Like Cahn, Stoyanovich is concerned that the bill’s auditing requirement is not well defined. She still thinks it’s worth passing, in part because when she organized public meetings on hiring technology at Queens Public Library, many citizens were surprised to learn that automated tools were widely used. “The reason I’m in favor is that it will compel disclosure to people that they were evaluated in part by a machine as well as a human,” Stoyanovich says. “That will help get members of the public into the conversation.”

And in addition to the enforcement issues, two other regular bugbears  that at minimum distort and often outright neuter effective regulation make a familiar appearance, the imbalance between the resources the regulated industry can bring to bear and the public entity, in this case, the city, and the suggestion that an industry can be trusted to self-regulate:

Robert Holden, chair of the City Council’s Committee on Technology, has his own concerns about the cash-strapped city government’s capacity to define how to scrutinize hiring software. He’s also been hearing from envoys from companies whose software would fall under the proposed rules, which have prompted more industry engagement than is usual for City Council business. Some have assured him the industry can be trusted to self-regulate. Holden says what he’s learned so far makes clear that more transparency is needed. “It’s almost like the Wild West out there now,” Holden says. “We really have to provide some transparency.”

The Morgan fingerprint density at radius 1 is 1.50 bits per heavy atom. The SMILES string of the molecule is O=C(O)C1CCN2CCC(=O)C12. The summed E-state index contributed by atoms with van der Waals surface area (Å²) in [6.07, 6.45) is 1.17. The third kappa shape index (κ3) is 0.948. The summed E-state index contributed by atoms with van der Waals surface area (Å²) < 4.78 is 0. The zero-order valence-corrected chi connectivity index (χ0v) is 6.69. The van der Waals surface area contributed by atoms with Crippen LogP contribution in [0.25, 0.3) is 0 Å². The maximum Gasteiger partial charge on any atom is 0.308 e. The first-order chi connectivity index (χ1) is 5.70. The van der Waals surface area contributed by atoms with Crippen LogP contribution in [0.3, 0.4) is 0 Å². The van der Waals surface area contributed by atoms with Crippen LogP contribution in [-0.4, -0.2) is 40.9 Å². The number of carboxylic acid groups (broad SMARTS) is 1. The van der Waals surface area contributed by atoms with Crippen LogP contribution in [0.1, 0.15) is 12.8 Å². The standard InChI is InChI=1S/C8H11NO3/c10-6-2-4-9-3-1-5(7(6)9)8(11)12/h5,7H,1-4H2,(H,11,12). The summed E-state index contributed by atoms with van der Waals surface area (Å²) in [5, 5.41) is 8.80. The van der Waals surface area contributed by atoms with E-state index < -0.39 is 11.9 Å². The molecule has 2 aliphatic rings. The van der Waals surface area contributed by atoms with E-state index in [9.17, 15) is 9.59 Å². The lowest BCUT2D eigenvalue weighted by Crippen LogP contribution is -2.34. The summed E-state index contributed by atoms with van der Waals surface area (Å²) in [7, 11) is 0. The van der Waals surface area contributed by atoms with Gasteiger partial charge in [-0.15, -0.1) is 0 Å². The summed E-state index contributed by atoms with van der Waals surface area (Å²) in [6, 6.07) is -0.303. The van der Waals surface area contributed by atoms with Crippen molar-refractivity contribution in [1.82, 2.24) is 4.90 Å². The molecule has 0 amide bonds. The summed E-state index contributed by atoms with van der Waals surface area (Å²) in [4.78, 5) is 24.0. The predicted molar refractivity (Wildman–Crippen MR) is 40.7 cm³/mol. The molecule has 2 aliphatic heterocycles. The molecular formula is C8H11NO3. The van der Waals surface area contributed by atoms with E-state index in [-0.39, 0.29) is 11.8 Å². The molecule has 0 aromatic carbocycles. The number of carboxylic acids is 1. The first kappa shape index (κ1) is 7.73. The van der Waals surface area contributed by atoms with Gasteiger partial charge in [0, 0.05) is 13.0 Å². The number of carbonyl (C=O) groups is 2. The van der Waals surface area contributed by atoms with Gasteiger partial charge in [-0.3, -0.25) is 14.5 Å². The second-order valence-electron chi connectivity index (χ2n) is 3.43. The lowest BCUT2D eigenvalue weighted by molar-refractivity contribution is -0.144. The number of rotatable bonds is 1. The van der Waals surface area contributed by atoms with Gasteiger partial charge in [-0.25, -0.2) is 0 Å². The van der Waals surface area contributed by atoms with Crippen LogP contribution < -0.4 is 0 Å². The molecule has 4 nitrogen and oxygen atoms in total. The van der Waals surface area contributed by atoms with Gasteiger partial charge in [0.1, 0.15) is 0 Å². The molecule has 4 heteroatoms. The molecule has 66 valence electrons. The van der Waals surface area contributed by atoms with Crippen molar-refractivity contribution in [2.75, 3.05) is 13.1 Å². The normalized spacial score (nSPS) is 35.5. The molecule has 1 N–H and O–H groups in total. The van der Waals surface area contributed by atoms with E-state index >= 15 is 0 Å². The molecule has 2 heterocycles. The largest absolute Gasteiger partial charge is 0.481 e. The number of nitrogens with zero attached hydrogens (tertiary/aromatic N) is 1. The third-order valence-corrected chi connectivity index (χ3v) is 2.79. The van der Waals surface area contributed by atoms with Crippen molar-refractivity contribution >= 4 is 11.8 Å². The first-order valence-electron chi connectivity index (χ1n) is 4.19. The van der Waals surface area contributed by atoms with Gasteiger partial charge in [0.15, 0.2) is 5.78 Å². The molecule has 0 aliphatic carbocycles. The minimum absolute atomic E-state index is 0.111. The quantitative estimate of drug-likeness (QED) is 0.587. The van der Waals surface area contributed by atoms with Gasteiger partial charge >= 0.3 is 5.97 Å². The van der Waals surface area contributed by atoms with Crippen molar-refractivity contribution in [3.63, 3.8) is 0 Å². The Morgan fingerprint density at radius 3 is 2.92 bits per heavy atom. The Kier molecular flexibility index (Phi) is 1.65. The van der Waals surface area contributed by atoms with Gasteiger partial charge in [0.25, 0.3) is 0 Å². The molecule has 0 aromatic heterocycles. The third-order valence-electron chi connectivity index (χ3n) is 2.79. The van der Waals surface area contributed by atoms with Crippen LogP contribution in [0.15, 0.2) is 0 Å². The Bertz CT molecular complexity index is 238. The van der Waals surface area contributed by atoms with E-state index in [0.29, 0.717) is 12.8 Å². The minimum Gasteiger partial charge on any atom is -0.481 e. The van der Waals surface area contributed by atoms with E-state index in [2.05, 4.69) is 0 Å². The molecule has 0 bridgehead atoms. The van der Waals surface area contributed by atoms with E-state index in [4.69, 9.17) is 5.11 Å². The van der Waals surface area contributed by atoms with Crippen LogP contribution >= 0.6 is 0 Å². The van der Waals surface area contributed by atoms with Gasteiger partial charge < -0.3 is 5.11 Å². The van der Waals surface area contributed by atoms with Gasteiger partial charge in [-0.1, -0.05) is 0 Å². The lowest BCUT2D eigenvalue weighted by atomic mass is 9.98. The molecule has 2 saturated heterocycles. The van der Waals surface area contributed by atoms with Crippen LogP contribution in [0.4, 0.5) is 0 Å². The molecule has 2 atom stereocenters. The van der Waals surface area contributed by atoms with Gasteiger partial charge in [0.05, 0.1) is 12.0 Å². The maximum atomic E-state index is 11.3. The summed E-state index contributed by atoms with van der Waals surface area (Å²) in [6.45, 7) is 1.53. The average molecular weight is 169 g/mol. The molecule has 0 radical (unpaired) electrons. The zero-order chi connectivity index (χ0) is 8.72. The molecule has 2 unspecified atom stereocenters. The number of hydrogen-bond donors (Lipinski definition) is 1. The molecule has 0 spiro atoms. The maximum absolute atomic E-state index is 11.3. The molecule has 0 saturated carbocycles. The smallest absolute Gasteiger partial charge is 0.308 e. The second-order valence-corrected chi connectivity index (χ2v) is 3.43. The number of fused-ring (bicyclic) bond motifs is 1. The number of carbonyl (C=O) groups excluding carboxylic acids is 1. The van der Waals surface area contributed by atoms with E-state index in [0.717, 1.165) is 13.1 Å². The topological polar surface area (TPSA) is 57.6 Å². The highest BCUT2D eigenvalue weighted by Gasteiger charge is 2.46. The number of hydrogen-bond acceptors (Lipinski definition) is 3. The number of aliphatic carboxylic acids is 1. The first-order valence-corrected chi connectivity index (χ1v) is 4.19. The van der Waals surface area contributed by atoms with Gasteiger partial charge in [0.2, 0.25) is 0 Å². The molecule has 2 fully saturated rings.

Holden says the bill likely faces some negotiations and rewrites, as well as possible opposition from the mayor’s office, before it could be scheduled for a final vote by the council. If passed, it would take effect January 2022.

And while I’m thinking about facial recognition, I want to mention another tangential  point, not necessarily directly relevant but because it also distorts discussions of regulation: the idea that once a new technology is adopted, one can opt out. I read with great amusement a recent piece in Conde Nast Traveler,How to Opt Out of Facial Recognition at the Airport and I may revisit this issue later this week. But for now, let me tell you why I was so amused. These opt out provisions in reality prove to be a sick joke. Recently, I waited. And waited. And waited  for Homeland Security to provide a hand pat-down as I was obviously (and temporarily) unable to go through the full body scanner when I passed through LAX a week before Christmas. Even though the airport was nearly empty at the time. Homeland Security was sending a not so subtle message: we may allow you to opt out. But you do so on our sweet time.